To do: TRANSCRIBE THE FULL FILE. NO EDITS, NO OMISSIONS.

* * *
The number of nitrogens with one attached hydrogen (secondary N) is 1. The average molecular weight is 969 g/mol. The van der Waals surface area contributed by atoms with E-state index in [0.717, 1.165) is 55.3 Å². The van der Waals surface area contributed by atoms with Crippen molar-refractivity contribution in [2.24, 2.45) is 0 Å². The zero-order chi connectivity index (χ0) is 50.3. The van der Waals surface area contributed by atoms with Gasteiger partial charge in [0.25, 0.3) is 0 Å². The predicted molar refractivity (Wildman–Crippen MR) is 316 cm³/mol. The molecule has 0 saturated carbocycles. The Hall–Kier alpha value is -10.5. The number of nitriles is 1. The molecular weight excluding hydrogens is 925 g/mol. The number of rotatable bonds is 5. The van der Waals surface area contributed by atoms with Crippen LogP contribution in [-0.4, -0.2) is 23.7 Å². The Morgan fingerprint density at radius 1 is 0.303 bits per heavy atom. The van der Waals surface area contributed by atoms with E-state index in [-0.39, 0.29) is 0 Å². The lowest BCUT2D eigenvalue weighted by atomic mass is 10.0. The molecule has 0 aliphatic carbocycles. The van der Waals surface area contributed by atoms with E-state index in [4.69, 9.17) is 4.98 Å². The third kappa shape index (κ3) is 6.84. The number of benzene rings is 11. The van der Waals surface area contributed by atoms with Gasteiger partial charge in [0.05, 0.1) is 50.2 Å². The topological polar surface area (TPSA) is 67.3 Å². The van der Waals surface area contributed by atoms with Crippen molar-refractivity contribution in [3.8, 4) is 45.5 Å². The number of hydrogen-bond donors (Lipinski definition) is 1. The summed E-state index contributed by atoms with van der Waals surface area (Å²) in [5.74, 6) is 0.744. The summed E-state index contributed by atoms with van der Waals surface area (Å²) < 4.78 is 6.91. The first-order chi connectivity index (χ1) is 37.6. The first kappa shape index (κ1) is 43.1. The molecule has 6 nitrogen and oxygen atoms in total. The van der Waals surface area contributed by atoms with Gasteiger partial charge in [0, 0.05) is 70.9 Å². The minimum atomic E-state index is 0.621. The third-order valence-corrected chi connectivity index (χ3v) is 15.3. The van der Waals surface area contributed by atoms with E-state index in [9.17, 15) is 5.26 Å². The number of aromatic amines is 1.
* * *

The number of nitrogens with one attached hydrogen (secondary N) is 1. The average molecular weight is 969 g/mol. The van der Waals surface area contributed by atoms with E-state index in [0.717, 1.165) is 55.3 Å². The van der Waals surface area contributed by atoms with Crippen molar-refractivity contribution in [2.24, 2.45) is 0 Å². The zero-order chi connectivity index (χ0) is 50.3. The van der Waals surface area contributed by atoms with Gasteiger partial charge in [0.25, 0.3) is 0 Å². The predicted molar refractivity (Wildman–Crippen MR) is 316 cm³/mol. The molecule has 0 saturated carbocycles. The Hall–Kier alpha value is -10.5. The number of nitriles is 1. The molecular weight excluding hydrogens is 925 g/mol. The number of rotatable bonds is 5. The van der Waals surface area contributed by atoms with Crippen LogP contribution in [-0.4, -0.2) is 23.7 Å². The Morgan fingerprint density at radius 1 is 0.303 bits per heavy atom. The van der Waals surface area contributed by atoms with E-state index in [-0.39, 0.29) is 0 Å². The lowest BCUT2D eigenvalue weighted by atomic mass is 10.0. The molecule has 0 aliphatic carbocycles. The van der Waals surface area contributed by atoms with E-state index in [4.69, 9.17) is 4.98 Å². The third kappa shape index (κ3) is 6.84. The number of benzene rings is 11. The van der Waals surface area contributed by atoms with Gasteiger partial charge in [0.05, 0.1) is 50.2 Å². The topological polar surface area (TPSA) is 67.3 Å². The van der Waals surface area contributed by atoms with Crippen molar-refractivity contribution in [3.8, 4) is 45.5 Å². The number of hydrogen-bond donors (Lipinski definition) is 1. The summed E-state index contributed by atoms with van der Waals surface area (Å²) in [5.74, 6) is 0.744. The summed E-state index contributed by atoms with van der Waals surface area (Å²) < 4.78 is 6.91. The first-order chi connectivity index (χ1) is 37.6. The first kappa shape index (κ1) is 43.1. The molecule has 6 nitrogen and oxygen atoms in total. The van der Waals surface area contributed by atoms with Gasteiger partial charge in [0, 0.05) is 70.9 Å². The minimum atomic E-state index is 0.621. The third-order valence-corrected chi connectivity index (χ3v) is 15.3. The van der Waals surface area contributed by atoms with E-state index in [9.17, 15) is 5.26 Å². The number of aromatic amines is 1.